* Posts by da

11 publicly visible posts • joined 20 Aug 2008

Smartphones aren't tiny PCs, but that's how we use them in the West


I have a considerable amount of evidence to suggest that in the USA and the EU, a lot of people did not use their PCs, or know how to use them.

The smartphone world has a couple of rules:

#1: follow the pack

#2: know very little


Technology adoption seems to be about "critical mass". It doesn't surprise me that different nationalities take to different technologies. This is not because there is any reasonable premise behind it which is related to the particular technology, it's simply down to who achieves a critical mass of users for the majority to follow within that cultural environment.


I would even say that with China compared to "the west", China sees itself as a place rushing into a future that will be completely different to today.

In the West, we are largely ruled by "conservatives".

What stops any one of a thousand technologies taking off? Conservative & luddite attitudes. With the huge majority being the users. User adoption is the challenge. Often affluent 'busy' people have no time to even *think* about changing their habits. Hence almost nobody bought handheld PCs, but bought telephones (and complained like stink that they weren't obvious enough to use, and that they didn't like computer stuff).

In fact, in the west the entire computer industry and automation industry has been treated as a form of very threatening and destabilising presence by most of industry, and there is typically very little optimism about "the latest new thing".

We have a problem of "backwards compatibility". Lots of people, when it comes to computers, are basically "backwards". What is interesting about that phenomenon is that the European dogma of the 18th century seems to prevail, that europeans are quite automatically the world leader in technological advancement.

That has not been the case in the past, and it should not be assumed to be the case in the present.

Certainly I would argue that China did not have the dark ages, and that a good portion of the technology and philosophy that powered the industrial revolution originated in China.

Bring on the goats! Apple's cloud failure demands further sacrifice


Re: Shame they stopped building servers...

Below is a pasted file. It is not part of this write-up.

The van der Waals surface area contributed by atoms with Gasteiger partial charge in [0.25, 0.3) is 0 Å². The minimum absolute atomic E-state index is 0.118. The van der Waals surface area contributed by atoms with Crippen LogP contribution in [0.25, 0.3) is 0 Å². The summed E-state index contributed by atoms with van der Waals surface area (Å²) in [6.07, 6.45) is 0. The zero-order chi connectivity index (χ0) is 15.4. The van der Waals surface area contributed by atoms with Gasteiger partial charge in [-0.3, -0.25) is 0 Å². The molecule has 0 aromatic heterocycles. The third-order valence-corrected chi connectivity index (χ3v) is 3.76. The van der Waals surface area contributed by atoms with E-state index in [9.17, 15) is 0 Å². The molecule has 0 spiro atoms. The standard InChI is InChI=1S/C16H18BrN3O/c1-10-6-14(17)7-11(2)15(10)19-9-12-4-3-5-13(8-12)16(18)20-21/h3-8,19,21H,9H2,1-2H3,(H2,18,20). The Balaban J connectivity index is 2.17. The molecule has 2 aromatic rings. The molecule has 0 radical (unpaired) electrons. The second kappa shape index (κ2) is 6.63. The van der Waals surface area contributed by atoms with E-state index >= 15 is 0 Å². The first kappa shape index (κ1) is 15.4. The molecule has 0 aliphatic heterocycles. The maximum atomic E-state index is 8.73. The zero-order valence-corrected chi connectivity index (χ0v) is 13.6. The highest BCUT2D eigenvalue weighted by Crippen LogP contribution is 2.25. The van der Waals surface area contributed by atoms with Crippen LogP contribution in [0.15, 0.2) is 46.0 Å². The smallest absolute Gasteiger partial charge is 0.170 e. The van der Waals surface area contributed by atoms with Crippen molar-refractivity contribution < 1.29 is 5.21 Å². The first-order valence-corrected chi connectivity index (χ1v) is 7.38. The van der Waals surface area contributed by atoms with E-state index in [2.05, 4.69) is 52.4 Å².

You're calling System 7 bloated compared to Windows 95?

It had other problems.

Such as no multitask, no protected memory, no networking, no security, You name it, it doesn't do it. no... no... no...

Not bloated. A little disorganised and buggy, perhaps, but there's no way anybody but a 1970s IBM computer scientist would call 3.5Mb operating system RAM consumption excessive.

Problem with olde worlde mac OS was... it was so basic it wasn't even an OS. More like a scientific calculator, a few levels up from feeding lists of instructions onto a sheet of bare metal.


Re: Once again, "Cloud" becomes an ill-defined concept in an article

The cloud is a systems-administration model rather than a specific technology.

Apple haven't announced anything new since the lock-in of iOS, though.

The big problem is that apple were turned from an artisan's studio computer into a consumer company, totally forgot about supplying tools for enterprise.

Apple could have cleaned up on small & medium sized businesses, but that'd have required a lot more software to be written, and a lot of moody customers.

Of course they took the jewellery option, it's easy money.


Re: Shame they stopped building servers...

2. Apple is a consumer electronics company, not a computer company. It's like asking Hermes to build a power station.

^ This would only be a statement that somebody like a stock market trader might suggest, or somebody who doesn't know the history.

Avie Tevanien, or Betrand Serlet, these are proper systems designers. When Jobs died, Serlet walked almost instantly, his quote was something like "I do computer science not product marketing".